Very few times in life do parents go to the hospital expecting a happy, joyous outcomes as the birth of a baby. But when things don't turn out as expected and the baby winds up in the NICU, parents are left worried, anxious and overwhelmed. Parents pass the days by counting ounces feed, weight gained, the number of procedures and surgeries, and days spent in the NICU.
So what's the best way to care for NICU babies? A new study published in Pediatrics compared the outcomes of NICU babies cared for in open bay units versus single family room care. At first glance, babies in single family room care showed much better outcomes, including:
- weighed more at discharge (P = .005),
- had a greater rate of weight gain (P = .017),
- required fewer medical procedures (P = .009),
- were younger at gestational age at full enteral feeding (P = .015),
- experienced less sepsis (P = .050)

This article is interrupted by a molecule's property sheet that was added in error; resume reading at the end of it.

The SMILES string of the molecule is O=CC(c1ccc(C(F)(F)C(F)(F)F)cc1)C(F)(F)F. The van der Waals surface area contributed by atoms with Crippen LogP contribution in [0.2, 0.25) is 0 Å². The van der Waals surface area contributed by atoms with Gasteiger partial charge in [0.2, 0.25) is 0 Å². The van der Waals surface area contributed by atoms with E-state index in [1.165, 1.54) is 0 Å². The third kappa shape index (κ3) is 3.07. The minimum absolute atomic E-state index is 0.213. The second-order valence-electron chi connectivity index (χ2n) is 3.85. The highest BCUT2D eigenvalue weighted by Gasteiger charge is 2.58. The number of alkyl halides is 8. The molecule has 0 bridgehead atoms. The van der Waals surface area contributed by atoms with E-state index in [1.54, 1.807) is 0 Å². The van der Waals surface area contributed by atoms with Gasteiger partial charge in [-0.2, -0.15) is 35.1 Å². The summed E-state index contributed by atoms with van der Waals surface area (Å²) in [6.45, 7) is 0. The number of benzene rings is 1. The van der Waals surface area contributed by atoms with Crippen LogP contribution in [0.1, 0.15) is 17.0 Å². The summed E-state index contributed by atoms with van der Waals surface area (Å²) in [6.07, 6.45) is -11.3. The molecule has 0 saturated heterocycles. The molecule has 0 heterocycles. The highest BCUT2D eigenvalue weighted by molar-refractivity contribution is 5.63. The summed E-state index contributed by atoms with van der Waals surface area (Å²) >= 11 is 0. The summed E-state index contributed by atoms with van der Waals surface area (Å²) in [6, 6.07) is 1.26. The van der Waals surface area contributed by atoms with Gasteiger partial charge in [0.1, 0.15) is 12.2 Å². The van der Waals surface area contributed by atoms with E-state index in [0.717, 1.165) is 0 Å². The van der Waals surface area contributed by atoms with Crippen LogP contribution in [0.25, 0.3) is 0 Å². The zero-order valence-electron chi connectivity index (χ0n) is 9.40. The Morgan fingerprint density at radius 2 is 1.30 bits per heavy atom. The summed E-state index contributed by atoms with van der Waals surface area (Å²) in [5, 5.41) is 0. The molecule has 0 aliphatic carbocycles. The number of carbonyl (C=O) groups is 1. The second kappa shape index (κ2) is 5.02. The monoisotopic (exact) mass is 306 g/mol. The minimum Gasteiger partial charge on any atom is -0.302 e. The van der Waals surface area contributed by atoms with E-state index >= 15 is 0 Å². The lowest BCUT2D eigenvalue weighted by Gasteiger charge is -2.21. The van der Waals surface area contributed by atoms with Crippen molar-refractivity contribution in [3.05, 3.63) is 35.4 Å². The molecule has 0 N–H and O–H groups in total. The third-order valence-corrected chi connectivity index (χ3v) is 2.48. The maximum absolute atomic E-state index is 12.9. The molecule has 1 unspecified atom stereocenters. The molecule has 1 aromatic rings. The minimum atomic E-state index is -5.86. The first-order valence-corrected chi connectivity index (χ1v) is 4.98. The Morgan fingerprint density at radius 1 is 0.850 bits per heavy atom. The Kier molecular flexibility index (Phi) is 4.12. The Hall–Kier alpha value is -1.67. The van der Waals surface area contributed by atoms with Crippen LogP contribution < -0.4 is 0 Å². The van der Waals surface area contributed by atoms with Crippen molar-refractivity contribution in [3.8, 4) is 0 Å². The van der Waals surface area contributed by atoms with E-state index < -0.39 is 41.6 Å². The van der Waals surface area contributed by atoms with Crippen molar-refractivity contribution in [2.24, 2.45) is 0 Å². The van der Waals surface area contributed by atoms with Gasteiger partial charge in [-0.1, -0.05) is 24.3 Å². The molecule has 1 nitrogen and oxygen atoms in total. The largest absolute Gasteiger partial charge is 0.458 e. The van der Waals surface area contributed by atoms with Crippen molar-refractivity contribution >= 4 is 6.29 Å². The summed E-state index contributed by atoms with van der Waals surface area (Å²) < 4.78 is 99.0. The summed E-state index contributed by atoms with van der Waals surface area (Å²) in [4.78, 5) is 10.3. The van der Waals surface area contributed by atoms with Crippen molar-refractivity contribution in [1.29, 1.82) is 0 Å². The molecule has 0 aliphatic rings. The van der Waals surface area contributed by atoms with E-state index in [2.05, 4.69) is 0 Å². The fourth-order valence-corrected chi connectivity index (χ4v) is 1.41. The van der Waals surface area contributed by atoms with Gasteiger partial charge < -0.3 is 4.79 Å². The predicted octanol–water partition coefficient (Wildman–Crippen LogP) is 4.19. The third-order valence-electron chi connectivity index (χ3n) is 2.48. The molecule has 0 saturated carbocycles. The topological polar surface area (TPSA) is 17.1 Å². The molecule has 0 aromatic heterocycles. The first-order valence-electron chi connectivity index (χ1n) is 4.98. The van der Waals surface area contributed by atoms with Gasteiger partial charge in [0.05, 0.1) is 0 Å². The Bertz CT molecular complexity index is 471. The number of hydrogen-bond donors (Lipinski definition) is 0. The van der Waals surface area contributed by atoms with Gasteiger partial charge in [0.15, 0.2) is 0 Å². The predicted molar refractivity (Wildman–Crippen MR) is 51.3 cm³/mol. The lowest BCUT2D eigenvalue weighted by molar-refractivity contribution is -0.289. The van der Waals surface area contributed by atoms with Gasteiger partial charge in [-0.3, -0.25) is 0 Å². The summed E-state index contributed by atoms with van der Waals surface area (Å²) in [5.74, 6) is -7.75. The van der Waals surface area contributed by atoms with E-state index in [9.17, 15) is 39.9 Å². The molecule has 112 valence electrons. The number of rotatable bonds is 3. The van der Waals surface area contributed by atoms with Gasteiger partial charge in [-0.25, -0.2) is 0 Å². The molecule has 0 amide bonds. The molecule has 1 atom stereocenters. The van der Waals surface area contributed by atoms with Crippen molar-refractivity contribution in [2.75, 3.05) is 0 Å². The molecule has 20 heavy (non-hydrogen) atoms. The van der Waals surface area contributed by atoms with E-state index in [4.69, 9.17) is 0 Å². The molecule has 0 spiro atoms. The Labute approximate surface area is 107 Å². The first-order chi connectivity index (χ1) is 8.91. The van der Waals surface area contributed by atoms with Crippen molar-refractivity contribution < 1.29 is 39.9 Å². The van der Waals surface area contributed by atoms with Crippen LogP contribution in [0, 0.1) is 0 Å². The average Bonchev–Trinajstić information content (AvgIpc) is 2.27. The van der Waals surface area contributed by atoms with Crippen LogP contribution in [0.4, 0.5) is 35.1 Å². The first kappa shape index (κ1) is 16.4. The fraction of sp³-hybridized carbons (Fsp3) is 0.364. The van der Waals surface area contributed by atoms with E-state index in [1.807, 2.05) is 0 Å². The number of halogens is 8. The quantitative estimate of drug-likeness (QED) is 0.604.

- increased attention (P = .012),
- less physiologic stress (P < .000),
- less hypertonicity (P = .021),
- less lethargy (P = .024), and
- lower Premature Infant Pain Scores (P < .000).
However, when researchers looked more closely at the data, they found while care in single family rooms may improve outcomes, "these improvements are related to increased developmental support and maternal involvement" and not only the type of unit in which the infant received care. It was support given to the family; the family centered, trauma informed, care approach which may have made the difference. Researchers concluded "that incorporating appropriate maternal involvement, developmental support, and staff involvement could improve neonatal care in any model of care."
Does your unit follow a family centered, trauma informed, care model? What differences in outcomes for patients, families, or even staff, do you see?